I was damned by the pitches of the street vendors.
They growled their medicine could bring
a glimpse of the devil, so I got some and gave a little
to the hellhound on my trail. That dog looked like
it had learned to take a beating, one leg shorter
than all the others. It stood lopsided
like a wet paper sack and seemed to say, Hey,
I hear a train. Come on, let’s catch it.
So off we’d go to the jukehouse for some
midnight trouble. Some would blame it
on the whiskey, but I blame it on
this dog that follows me around.
He sure loves to be rubbed behind
the ears. He doesn’t bite, but he’s got
the eyes of a killer, maybe from a previous
life when he had the mange creeping
around the Delta. I’ve seen the way he licks
the hand of a well-made up woman. If I did<
that, it would be a dark night for the soul
and a winter day to follow. Maybe I’d lie
crumpled on the floor, poisoned, holding
my belly until the morning came to pay
its last respects, and the old man
from the plantation would say, Looks like
he died from syphilis. Then that old
hellhound of mine, he’d be off to
preaching somewhere else
in his own particular way.
Tim Kahl [http://www.timkahl.com] is the author of Possessing Yourself (CW Books, 2009), The Century of Travel (CW Books, 2012), The String of Islands (Dink, 2015), and Omnishambles (Bald Trickster, 2019). His work has been published in Prairie Schooner, Drunken Boat, Mad Hatters’ Review, Indiana Review, Metazen, Ninth Letter, Sein und Werden, Notre Dame Review, The Really System, Konundrum Engine Literary Magazine, The Journal, The Volta, Parthenon West Review, Caliban and many other journals in the U.S. He is also editor of Clade Song [http://www.cladesong.com]. He is the vice president and events coordinator of The Sacramento Poetry Center. He plays flutes, guitars, ukuleles, charangos and cavaquinhos. He currently teaches at California State University, Sacramento, where he sings lieder while walking on campus between classes.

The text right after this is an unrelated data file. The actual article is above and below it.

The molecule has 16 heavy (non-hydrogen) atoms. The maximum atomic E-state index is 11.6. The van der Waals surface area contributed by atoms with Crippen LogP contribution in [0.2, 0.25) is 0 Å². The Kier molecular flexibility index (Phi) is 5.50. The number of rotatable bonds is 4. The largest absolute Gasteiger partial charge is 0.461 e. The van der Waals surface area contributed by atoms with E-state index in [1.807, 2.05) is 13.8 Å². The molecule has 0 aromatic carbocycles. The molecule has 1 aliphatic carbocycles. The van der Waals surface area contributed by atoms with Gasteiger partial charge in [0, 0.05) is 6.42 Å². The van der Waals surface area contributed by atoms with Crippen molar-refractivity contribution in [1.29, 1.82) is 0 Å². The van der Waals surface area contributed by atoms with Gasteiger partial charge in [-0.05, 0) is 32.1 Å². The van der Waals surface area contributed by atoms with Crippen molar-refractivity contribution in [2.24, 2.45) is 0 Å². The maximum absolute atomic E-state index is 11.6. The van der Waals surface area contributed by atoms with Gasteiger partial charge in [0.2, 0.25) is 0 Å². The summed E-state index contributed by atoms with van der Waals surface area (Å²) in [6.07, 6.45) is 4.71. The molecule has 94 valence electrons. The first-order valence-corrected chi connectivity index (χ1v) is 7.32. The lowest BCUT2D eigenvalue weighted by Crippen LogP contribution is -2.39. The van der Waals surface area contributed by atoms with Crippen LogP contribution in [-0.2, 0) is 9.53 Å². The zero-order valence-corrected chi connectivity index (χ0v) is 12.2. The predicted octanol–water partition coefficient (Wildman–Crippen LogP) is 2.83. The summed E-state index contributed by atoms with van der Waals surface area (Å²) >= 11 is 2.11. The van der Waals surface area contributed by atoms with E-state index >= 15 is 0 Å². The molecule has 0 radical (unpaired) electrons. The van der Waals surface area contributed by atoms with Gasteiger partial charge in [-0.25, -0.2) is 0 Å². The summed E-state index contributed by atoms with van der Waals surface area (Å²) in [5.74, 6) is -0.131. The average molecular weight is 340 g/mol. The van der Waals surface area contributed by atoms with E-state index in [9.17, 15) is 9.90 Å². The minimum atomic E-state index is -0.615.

Editor’s Notes: A hellhound is a supernatural dog in folklore. A wide variety of ominous or hellish supernatural dogs occur in mythologies around the world. Features that have been attributed to hellhounds include mangled black fur, glowing red eyes, super strength and speed, ghostly or phantom characteristics, and a foul odor. Certain European legends state that if someone stares into a hellhound’s eyes three times or more, that person will surely die. In cultures that associate the afterlife with fire, hellhounds may have fire-based abilities and appearance. They are often assigned to guard the entrances to the world of the dead, such as graveyards and burial grounds, or undertake other duties related to the afterlife or the supernatural, such as hunting lost souls or guarding a supernatural treasure. In European legends, seeing a hellhound or hearing it howl may be an omen or even a cause of death. They are said to be the protectors of the supernatural, guarding the secrecy of supernatural creatures, or beings, from the world. [Cited from Wikipedia.]
I wanted to pair the poem with something more subtle than obvious demonic dog, yet I wanted it to have a sense of the sinister just enough to make it creepy. I found such an image, Shadow Hound (by AidenQ) on Deviant Art.